Getting Exercise in a Little House

If you’re over 40 and intending on downsizing to a little house, there is an often overlooked downside to small space living: Getting plenty of exercise to keep your bones and muscles strong.

When we lived in our split level 1,100 square foot home in the city, I had no problem getting exercise. I’d climb the stairs it seemed a millions times a day. If I wanted something when I was downstairs, it was usually upstairs and visa versa.

Getting into our house required climbing stairs, which gave us plenty of “Stair Master” type exercise, especially when lugging heavy groceries. Of course, cleaning gave me lots of exercise, as did running up and down the stairs of our tall deck.

I was also more conscious of taking the dogs for daily walks in the city as our large dog, Emma, needed lots of exercise and we had a pretty small backyard.

When we moved to Our Little House in 2007, I was in pretty good shape. I got myself up to walking 4 miles per day, even in the heat of summer. After losing my mother that year, I felt as if I was sweating the grief out of my pores, so the more I walked, the better I felt – physically and mentally.

But when I started having problems with Plantar Fasciitis a couple of years ago, I really got out of the habit of even doing my 2 mile walks per day, then I started having problems with my blood pressure and eventually, with balance, which caused a couple of nasty falls. It took months for my feet and ankles to heal from those.

As I’ve pointed out many times as well, I just don’t have to spend the time cleaning that I did in the city. There is no huge kitchen floor to mop and no large Kirby vacuum to haul up and down the stairs.

Put that together with my age (I joined Club 5-0 in December) and I weakened pretty quickly. My friend, Sheryl Kraft, a health writer who focuses on boomer issues, says that women lose about ½ pound of muscle per year after age 40, more if she’s not active.

After reading her post, How Exercise can Preserve your Muscles (and much more), I realized that some of the weakness and balance issues I was experiencing may not have all been caused by my blood pressure meds (which I am now off of), but some of it was most likely due to lack of exercise.

Earlier this month on our anniversary, we went to a kayaking class and I was thoroughly embarrassed when I could not only get out of the kayak the “approved” way, but my weakened hip gave out and I had to literally slide out of the boat and sit on my butt to get footing with my good leg. I just hope no one was taking video with their camera phone and posting it to YouTube.

The next weekend, we took our fishing boat out and I couldn’t get in it without a boost from Dale.

I’m back at it now, walking at least 2 miles a day with the dogs, doing leg bends and lifting weights while watching television at night.

My mother practiced yoga until she was in her mid-50s. She always said as she grew weaker when she aged that she wished she had kept at it for better strength and balance. I’m also going to start practicing some yoga bends that will help me continue to strengthen my back (it was injured in a rear end car wreck over 20 years ago).

So, heads up Living Largers over 40, you may not get the exercise doing everyday activities you once did in a larger home. A conscientious effort for exercise should be in your downsizing plan.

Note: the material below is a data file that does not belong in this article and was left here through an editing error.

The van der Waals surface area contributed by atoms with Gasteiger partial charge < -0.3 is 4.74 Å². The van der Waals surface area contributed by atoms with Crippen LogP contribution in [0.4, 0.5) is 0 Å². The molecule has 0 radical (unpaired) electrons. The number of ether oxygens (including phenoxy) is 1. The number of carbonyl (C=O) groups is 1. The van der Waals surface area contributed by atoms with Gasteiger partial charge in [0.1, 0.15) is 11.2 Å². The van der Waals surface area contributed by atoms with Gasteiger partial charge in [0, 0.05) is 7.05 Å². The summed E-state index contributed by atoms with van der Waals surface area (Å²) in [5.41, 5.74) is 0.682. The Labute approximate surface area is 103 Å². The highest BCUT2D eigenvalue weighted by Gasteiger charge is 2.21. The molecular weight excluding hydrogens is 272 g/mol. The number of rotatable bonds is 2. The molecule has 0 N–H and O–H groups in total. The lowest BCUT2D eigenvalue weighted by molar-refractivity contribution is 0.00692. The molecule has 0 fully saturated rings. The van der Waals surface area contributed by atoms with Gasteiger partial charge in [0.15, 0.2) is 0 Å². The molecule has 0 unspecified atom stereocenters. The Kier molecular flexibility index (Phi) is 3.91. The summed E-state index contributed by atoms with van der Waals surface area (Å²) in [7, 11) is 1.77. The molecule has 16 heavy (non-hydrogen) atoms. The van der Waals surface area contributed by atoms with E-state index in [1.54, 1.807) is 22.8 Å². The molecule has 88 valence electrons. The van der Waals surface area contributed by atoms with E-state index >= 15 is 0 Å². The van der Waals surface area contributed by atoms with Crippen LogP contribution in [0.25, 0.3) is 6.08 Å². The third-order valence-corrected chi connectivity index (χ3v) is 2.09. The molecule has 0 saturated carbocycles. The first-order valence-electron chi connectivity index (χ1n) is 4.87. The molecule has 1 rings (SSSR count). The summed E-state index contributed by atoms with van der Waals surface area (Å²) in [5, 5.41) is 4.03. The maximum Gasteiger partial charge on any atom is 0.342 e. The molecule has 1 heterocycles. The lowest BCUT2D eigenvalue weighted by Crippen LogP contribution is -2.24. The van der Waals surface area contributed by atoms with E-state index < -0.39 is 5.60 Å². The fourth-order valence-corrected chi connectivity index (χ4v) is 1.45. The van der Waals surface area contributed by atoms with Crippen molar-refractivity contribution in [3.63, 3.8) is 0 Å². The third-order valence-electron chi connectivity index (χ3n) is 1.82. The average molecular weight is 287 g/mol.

Have you thought about the exercise you get now in a larger home (or got) and taken into consideration you may get less by living in a smaller space?

You may also like...

6 Responses

  1. Mark Hagberg says:

    I think about the exercise as you talked about. I am in my 50’s and want to downsize. The tiny House movement has me in it’s spell. I have always thought about it and now think it is the path for me. Space it not a problem it is the layout but I will let you know how it goes

  2. We have a pretty big house with two staircases and I climb them both every day. Just cleaning and dusting one floor can give me a pretty good workout. But my favorite exercise by far is horseback riding. I have a Tennessee Walking horse that I try to ride at least three times a week. And don’t let anybody tell you that riding a horse isn’t exercise- if you don’t use just about every muscle in your body doing it, then you aren’t doing it right! My daughter competed on hunter jumpers for ten years, and I spent a lot of time watching people ride while waiting for her to finish lessons and/or training. I saw women who were probably up in their seventies, hoisting themselves onto high spirited thoroughbreds and riding around the ring, jumping over four foot jumps with ease. They were without exception: thin, athletic and had to be strong to handle horses of that caliber. It really made an impression on me, because I want to be able to ride even in old age, and I saw that it can be done if someone stays in shape and works at it. Glad that you are once again able to pick up your walking habit, and I applaud you for doing the kayaking despite a bad hip. I think embarrassment keeps a lot of women from going to the gym or the swimming pool or even just outside to walk. We need to get over that kind of body self consciousness and just get out there and do our thing! 🙂

    • Kerri says:

      Oh, yes, horseback riding is definitely good exercise, you’re working almost all of your muscles. You keep at it, too!

  3. Kerri says:

    LOL! You just might have to do that, Pamela. Wow, that will be a challenge.

  4. Pamela says:

    I worry about getting enough aerobic exercise when we move aboard a boat. I’m thinking I’ll have to get over my fear of heights so I can climb the mast.